I recently bought a map of Lighthouses of the United States, an illustrated map and directory to all standing lighthouses in the U.S. The total number of lighthouses is approximately 688, and 31 out of 50 states has them. If you deduct the 9 in Hawaii and 13 in Alaska, the bulk of the total number is in the lower 48.
I looked through the list of states and locations and was surprised at what I found. Contrary to what I may have expected the top 5 states, in reverse order, are as follows:
#5 is Wisconsin, with 46 lighthouses
#4 is Massachusetts, with 51
#3 is Maine, with 65
#2 is New York, with 70,
And Tah dah . . .
#1 is MICHIGAN, with 114 LIGHTHOUSES!!!
I mentioned this fact to one of the volunteers here, and he said, "Oh that's right, they have the most coastline. I was thinking Wisconsin." So the Great Lakes area seems to be a good location if you want to visit lighthouses.
Also a surprise to me, were the lighthouses on inland lakes and rivers. Take Tahoe has one at Rubicon Point, and Lakes Champlain and Oneida have quite a few, as does the Hudson River. Washington has quite a few on Puget Sound, but the big surprise (to me) there is how far Puget Sound extends inland. I am embarassed to say I know very little about the geography of that state.
The very large map is also topographical, and shows all the mountain ranges throughout the U.S. as well as rivers and tributaries. The actual map on one side measures 27 x 39 plus a large border containing pictures of some of the lighthouses surrounding the map plus insets for NY Harbor, Maine, Alaska, etc.; all the lighthouse information is on the reverse. I think I paid $7.95 for it, and it has provided me with hours of pleasure. When I'm at work and no customers are in the store I sometimes look at a copy of the map there, and I have my own personal copy at home.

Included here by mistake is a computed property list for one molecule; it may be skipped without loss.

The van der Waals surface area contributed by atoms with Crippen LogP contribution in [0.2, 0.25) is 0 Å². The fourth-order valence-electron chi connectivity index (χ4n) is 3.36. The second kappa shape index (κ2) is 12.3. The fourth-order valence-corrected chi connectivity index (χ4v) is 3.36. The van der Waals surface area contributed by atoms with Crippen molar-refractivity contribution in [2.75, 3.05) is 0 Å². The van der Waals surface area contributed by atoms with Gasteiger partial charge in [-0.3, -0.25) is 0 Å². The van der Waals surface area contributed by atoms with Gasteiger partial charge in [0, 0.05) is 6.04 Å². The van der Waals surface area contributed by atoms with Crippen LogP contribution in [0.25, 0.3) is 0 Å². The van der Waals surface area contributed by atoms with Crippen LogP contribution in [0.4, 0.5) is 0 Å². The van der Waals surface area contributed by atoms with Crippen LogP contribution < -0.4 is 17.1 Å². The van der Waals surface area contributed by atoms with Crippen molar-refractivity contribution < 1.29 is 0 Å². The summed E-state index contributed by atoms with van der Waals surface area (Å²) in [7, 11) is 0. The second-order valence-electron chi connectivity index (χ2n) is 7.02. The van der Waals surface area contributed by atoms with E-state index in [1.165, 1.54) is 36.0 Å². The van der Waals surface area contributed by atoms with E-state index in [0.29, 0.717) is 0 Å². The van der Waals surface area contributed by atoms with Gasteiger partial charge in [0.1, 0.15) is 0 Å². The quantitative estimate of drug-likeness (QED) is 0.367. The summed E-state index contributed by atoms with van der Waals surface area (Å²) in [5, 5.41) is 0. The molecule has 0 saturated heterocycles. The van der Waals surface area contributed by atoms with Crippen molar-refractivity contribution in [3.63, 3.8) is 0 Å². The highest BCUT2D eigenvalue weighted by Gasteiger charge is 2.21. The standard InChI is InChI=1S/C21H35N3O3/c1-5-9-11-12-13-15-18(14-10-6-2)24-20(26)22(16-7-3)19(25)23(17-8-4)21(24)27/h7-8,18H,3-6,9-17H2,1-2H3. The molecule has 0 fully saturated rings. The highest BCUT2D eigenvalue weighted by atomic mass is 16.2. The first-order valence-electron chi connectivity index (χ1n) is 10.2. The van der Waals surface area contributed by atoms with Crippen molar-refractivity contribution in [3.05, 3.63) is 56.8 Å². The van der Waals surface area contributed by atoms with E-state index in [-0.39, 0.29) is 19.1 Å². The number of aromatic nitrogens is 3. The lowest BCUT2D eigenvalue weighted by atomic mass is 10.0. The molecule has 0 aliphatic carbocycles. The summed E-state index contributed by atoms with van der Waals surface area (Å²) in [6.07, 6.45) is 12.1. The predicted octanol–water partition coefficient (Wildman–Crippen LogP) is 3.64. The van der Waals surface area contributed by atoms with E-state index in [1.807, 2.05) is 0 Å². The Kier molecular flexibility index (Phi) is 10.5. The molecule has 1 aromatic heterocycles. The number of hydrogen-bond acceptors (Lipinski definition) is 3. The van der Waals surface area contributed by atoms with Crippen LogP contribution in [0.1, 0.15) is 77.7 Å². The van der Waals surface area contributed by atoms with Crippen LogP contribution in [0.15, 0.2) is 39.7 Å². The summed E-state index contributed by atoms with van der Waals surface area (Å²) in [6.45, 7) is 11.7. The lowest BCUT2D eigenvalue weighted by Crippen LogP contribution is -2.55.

The Lighhouse Society of America has a passport program similar to that of the National Parks, and I bought my own passport which is stamped for Tybee Island and Cockspur Island lighthouses. I won't be driving past any on my way west, but who knows, I may try to swing by some in the lower portion of the Great Lakes on my way back to NY this year. Illinois, Indiana, Ohio and Pennsylvania together have a good number.
The predicted snow didn't reach this area although I understand kids were building snowmen in some areas of Savannah. Worse than snow is the fact that the water temp of the moat around the Fort is too low to heat in the geo-thermal heating system, so I had nothing except fireplace to stay warm today. The firewood has not been properly seasoned, so it is not burning well nor does it put out a sufficient amount of heat. I use an artificial log and top it with real wood, so there is a constant flame but not much heat unless you are standing right in front of it. There were times my fingers were numb or hurt so badly I could have cried. Two more days of this and then I have three off - my propane should last until then! I started on my second tank yesterday, but the furnace which is set at 55F, kicked on and off a lot last night.
I want to be complaining about being too hot for a change!